Many IBM Power on-premise customers make the move to the cloud for the opportunity to worry less about their hardware components and related infrastructure and focus more on their business capabilities. Working with a cloud partner with the necessary platform and infrastructure skills, can not only relieve Power customers of some complex technical responsibilities but can also enable them to re-allocate staff to other important activities that drive business value.

Although many customers are motivated to explore the cloud, ensuring a successful migration can involve many considerations:

1. Ensure Compatibility with the Cloud Operating System

Compatibility may not be an issue if you’re coming from an IBM Power platform already, because you’re staying on the same technology. However, not all clouds operate all supported releases of the operating system (OS). Generally, when you move to the cloud especially on IBM Power, the cloud provider in most cases is providing the OS, not just the application. Your application has to be compatible with the cloud OS (meaning the version and release level). As a result, it may force you to perform an upgrade to update your code before you migrate, or it may not, depending on your version and release level. A well-planned-out migration project is typically required. It can be a big undertaking for those who haven’t kept up to date, requiring a lot of time and money to modernize.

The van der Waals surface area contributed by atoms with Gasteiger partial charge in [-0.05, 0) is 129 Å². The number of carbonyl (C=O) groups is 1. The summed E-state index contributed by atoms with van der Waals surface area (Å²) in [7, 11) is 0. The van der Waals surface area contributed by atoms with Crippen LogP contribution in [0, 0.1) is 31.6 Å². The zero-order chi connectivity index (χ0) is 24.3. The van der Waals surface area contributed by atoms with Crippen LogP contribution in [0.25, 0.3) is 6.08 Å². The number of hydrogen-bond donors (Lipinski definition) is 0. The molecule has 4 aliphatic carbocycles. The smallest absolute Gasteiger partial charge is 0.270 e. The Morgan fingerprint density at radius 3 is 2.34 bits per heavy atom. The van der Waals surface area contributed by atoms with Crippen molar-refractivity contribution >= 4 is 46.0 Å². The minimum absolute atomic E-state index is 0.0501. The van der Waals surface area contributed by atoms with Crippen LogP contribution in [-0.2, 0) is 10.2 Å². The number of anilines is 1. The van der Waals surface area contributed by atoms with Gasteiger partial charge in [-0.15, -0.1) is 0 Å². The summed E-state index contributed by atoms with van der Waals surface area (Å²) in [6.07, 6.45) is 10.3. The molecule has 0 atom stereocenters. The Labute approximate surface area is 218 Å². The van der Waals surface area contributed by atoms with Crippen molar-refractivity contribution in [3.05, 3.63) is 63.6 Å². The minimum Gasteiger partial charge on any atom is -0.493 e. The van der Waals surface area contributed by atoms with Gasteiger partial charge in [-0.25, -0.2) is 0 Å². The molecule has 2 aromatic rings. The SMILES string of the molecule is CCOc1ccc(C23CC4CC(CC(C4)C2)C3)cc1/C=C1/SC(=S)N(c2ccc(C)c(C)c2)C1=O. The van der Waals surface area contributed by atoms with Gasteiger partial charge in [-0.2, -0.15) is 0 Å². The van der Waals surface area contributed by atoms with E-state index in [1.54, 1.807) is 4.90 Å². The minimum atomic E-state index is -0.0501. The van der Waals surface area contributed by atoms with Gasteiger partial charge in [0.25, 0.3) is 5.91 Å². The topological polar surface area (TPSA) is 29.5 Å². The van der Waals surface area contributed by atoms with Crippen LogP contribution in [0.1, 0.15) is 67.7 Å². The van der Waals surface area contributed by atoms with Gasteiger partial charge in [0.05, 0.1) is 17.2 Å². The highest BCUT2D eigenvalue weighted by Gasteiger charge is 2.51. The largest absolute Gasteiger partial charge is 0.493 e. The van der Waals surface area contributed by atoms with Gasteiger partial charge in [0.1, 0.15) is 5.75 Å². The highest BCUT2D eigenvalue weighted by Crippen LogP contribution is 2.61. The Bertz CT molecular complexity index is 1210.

2. Re-Establish Essential Interfaces to Other Entities

IBM Power tends to have interfaces with a lot of other entities. It can have interfaces to other infrastructures or other applications either on-premise or in other clouds. Those relationships still need to be re-established in the cloud because they are still essential for your business. Moving everything from on-premise to the cloud is an involved project, and customers often don’t think about these other entities until the last minute.

 

3. Re-Examine Your Networking

When you move to the cloud, you need to re-examine your networking, since everything still needs to be able to see everything else. With many cloud providers, you need to adapt to their networking schema to some degree. You may have to either migrate through there or adhere to their characteristics, so it can become a big chunk of the migration project. For other cloud providers that are internet-enabled, it’s simple — you just need a connection and away you go. Sometimes customers want the ability to control their network right to the cloud.